Summit Colorado - GONE!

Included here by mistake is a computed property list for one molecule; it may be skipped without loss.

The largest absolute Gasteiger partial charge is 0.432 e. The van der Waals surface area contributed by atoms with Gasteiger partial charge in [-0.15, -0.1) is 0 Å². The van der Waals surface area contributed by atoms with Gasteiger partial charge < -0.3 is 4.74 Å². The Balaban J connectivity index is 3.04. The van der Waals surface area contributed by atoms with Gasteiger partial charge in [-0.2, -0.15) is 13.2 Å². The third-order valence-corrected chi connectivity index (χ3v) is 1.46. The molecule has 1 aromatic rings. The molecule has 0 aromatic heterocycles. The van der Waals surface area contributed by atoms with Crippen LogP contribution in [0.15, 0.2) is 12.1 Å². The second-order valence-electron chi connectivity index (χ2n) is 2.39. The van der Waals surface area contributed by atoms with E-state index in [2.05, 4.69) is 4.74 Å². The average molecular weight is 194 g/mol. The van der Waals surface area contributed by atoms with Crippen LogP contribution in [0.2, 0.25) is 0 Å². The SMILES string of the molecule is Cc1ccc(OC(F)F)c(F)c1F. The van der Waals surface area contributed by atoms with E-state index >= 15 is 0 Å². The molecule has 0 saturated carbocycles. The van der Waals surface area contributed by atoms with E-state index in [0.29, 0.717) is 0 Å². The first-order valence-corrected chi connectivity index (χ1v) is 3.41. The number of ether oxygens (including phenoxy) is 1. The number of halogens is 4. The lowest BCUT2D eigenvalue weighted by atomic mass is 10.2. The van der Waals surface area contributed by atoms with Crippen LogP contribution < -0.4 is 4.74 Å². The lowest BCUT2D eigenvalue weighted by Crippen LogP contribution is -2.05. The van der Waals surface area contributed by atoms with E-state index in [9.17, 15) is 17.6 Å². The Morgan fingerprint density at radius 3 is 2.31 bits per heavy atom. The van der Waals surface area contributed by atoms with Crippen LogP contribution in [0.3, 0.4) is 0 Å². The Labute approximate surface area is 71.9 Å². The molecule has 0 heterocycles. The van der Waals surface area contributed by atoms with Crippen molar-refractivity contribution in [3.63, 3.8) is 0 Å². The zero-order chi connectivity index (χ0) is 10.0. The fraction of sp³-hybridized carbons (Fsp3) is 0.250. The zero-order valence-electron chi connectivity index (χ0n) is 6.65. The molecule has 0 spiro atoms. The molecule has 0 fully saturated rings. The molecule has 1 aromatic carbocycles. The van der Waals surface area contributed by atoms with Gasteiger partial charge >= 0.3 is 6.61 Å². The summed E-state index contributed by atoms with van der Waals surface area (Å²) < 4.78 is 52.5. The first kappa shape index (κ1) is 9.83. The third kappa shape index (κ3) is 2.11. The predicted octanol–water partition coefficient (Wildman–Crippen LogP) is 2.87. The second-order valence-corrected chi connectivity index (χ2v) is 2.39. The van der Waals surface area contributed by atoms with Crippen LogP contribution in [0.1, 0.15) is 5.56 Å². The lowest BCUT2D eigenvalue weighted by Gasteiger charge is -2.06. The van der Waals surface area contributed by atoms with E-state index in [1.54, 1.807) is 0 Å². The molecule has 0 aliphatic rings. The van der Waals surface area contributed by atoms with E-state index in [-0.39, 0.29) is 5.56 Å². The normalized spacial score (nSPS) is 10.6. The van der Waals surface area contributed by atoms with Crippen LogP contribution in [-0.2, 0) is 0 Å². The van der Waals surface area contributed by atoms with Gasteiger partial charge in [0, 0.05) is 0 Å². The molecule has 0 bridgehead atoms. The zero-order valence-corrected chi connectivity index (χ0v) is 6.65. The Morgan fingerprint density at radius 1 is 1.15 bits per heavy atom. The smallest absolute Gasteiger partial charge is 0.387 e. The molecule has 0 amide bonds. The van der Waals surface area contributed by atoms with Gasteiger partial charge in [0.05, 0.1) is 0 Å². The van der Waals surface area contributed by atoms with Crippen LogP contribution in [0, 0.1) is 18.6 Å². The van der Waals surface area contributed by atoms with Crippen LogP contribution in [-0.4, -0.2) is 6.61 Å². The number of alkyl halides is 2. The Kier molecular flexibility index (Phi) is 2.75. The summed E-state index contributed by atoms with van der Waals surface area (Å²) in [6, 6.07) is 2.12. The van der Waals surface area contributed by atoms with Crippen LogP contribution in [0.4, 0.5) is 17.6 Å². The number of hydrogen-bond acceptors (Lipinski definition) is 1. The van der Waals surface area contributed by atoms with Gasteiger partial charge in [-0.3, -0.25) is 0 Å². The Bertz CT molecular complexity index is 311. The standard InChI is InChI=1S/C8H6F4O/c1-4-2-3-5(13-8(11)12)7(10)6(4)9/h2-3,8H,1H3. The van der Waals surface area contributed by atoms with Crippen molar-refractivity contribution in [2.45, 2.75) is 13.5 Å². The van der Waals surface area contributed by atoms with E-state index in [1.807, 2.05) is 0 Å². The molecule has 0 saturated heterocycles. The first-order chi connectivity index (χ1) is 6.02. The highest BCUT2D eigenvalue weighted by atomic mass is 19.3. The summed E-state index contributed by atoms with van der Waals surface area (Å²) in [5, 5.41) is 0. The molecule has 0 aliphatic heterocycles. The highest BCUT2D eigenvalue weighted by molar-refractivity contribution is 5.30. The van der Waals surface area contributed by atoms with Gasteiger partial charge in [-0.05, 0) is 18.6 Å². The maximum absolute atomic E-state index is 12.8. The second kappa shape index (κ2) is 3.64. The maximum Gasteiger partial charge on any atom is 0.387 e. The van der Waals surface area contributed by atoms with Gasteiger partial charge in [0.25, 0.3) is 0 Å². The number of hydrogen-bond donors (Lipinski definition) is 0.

Red Mountain heritage bulldozed Related story: Owner Baumgartner plans to start mining gold next year September 1, 2002 By Jim Greenhill Herald Staff Writer Chris George, shown here at the Kohler/Longfellow mine site on Friday, is trying to stop Frank Baumgartner from bulldozing any more buildings. Baumgartner razed the old boardinghouse and mine managerís house at the Kohler/Longfellow mine last Sunday. Chris George walks amid the rubble of the old boardinghouse at the Kohler/Longfellow mine on Red Mountain Pass on Friday. A sign advertises lots for sale by Frank Baumgartner of Castle Rock at the top of Red Mountain Pass. Chris George and his son, Chris Jr., drag wood into the Silver Lodge mill just south of the top of Red Mountain Pass on Friday. The Georges carry the wood to mine sites to stabilize the old buildings that are falling down, and are angry that Baumgartner tore down historic buildings at the Kohler/Longfellow mine last Sunday. Some of the color drained from Chris Georgeís face when he saw what had happened to two century-old mining buildings on Red Mountain Pass. "Boy, you just look like you just lost a friend," Georgeís wife, Donna George, told him. "The Kohler/Longfellow Boardinghouse roof was lying off to one side," George said in a telephone interview Wednesday. "At first I thought it was a natural event." But then George, driving south on U.S. Highway 550, caught a glimpse of a second building. "The mine office had also been destroyed," he said. "I was devastated." George knew what had happened to the historic mining buildings: Frank Baumgartner had happened to them. Baumgartner, a 73-year-old oilman from Castle Rock, has owned 1,600 acres of mining claims on Red Mountain Pass since 1956. A staunch believer in private property rights, Baumgartner is unrepentant about ordering last weekendís bulldozing of two of the old wooden structures on his land. "Itís my property," Baumgartner said in a telephone interview Thursday. "I donít know why everybodyís so excited. Itís my property. They donít have any jurisdiction over it. "One of the reasons I took it down was just the liability Ė that was what is known as an attractive nuisance. I didnít want somebody to get hurt and sue me. I finally got around to it." People in Ouray and San Juan counties are outraged about the latest battle in a long war over property rights between Baumgartner, the county governments and federal agencies. About 1,300 acres of Baumgartnerís land is in Ouray County, and about 300 acres Ė including the property where the demolished structures stood Ė is in San Juan County. "It is a sad day for San Juan County and the whole country," San Juan County Commissioner Pete McKay said in an e-mail Thursday. U.S. Sen. Wayne Allard, R-Colo., and U.S. Rep. Scott McInnis, R.-Colo., have joined a chorus of people condemning the destruction of the buildings. McInnis has helped secure funding for the Red Mountain Task Force, and Allard said he hopes someone will buy Baumgartnerís land to protect it from further destruction. The structures are within the Red Mountain Mining District, an area between Silverton and Ouray that both the National Trust for Historic Preservation and Colorado Preservation Inc. list as one of the most endangered places in the United States. The structures Baumgartner destroyed had been designated historic landmarks. The Red Mountain Task Force, a preservation group, has spent $3 million to protect 3,042 acres in the district and has an additional $11.6 million for future purchases. "We expect in the near future to have spent a total of $14.6 million," said Ann Hoffman, director of the Ouray County Historical Museum. "We expect that that will be close to 7,000 acres. Our goal is 11,000 acres." The task force has an additional $106,000 for building stabilization to protect the historic structures. "We expect to get a lot more money in the next year or so on that," Hoffman said. Paul Sunderland, a Grand Junction-based attorney who represents San Juan County, isnít sure Baumgartner owns the buildings he destroyed. "Weíre attempting to determine whether the buildings he tore down were even his, because they may have been within the Colorado Department of Transportation right of way," Sunderland said Thursday. Meanwhile, acting on orders from San Juan Countyís commissioners, Sunderland has taken a series of actions against Baumgartner. On Thursday, Sunderland sent Baumgartner a notice that he has violated the San Juan County land-use code by failing to get a permit to demolish the buildings. The penalty for violating the code is a $100 fine and up to 10 days in jail. Under the code, Baumgartner has 30 days to make right the unpermitted work Ė which means rebuilding the structures. That might be tough. "They took a front-end loader and kind of smashed right through the middle of the buildings, then they dozed it open like you might an orange," said George, who was the first to report the damage. "Theyíre beyond repair." George is qualified to know. George, who has lived on Red Mountain Pass for many years and runs the St. Paul Lodge in the winter, worked to stabilize the buildings in 1999, with Baumgartnerís consent. The $7,100 project was paid for by the Colorado Historical Society. If any more bulldozers show up to demolish historic structures on Baumgartnerís land, "We would probably have the county sheriff arrest the person and cite them," Sunderland said. San Juan County also will seek civil penalties, Sunderland said. Those could include $250 damages and a court order to stop any further land-use code violations and to fix the damage. Baumgartner then would face more fines for each day he failed to comply with the order. But Baumgartner, who said heís taking a stand so that his children and grandchildren will be able to do what they wish with their private property, hardly listens to the threats. "I donít even pay attention anymore," he said. "Iím criticized for everything I do up there. "All weíre doing is just becoming more socialist in this country where these bureaucrats just keep telling everyone what to do." Baumgartner said that by failing to pay the $9.6 million that he is asking for his property, the federal government has told him that his land is worthless. "They never made any offer," he said. "The property isnít worth anything as far as they say. And if it isnít worth anything, Iím going to take those buildings down." Baumgartner said the federal government spent $500,000 on a viewing area that looks over his property, complete with historic markers. San Juan and Ouray counties want Jeep tours to be allowed to run through his property. So his land must have value, he said. "They want to buy it," he said. "But they donít want to pay anything for it. "I might as well just cut all the timber down and push all the buildings down. Itís no big deal to me." Baumgartner has plans for his property. "Selling house lots," he said. "Iíve got three sold and another four that I think weíll close on before the end of the year. "Iím going to put a house up there next year." But Sunderland said Baumgartner has torpedoed his own building plans. "The land-use code gives us the right to put a hold for up to two years on any building-permit applications he might make, and weíre doing that," he said. Meanwhile, Baumgartner said he had the buildings knocked down because he is fed up with years of quarreling with local and federal government bureaucrats. "Iím trying to protect my property rights," he said. "Everybodyís trampling on me up there, and Iím not going to take it anymore. It just gets tiresome after a while. Thatís all." George said he believes in private-property rights, but also knows that everyone is simply a short-term guardian of the land. "What Frank (Baumgartner) is angling to do is to enhance the value of his land by this kind of blackmail," George said. "He would like to have the state give him $10,000 an acre for something that was practically given away originally. "It was taken from the Utes, given away for just a few hundred dollars (as mining claims) and now a guy wants a few million. "Itís really, really terrible. I donít know what kind of person would tear down two pieces of our mining heritage, considering so little of it is left." Reach Staff Writer Jim Greenhill at [email protected]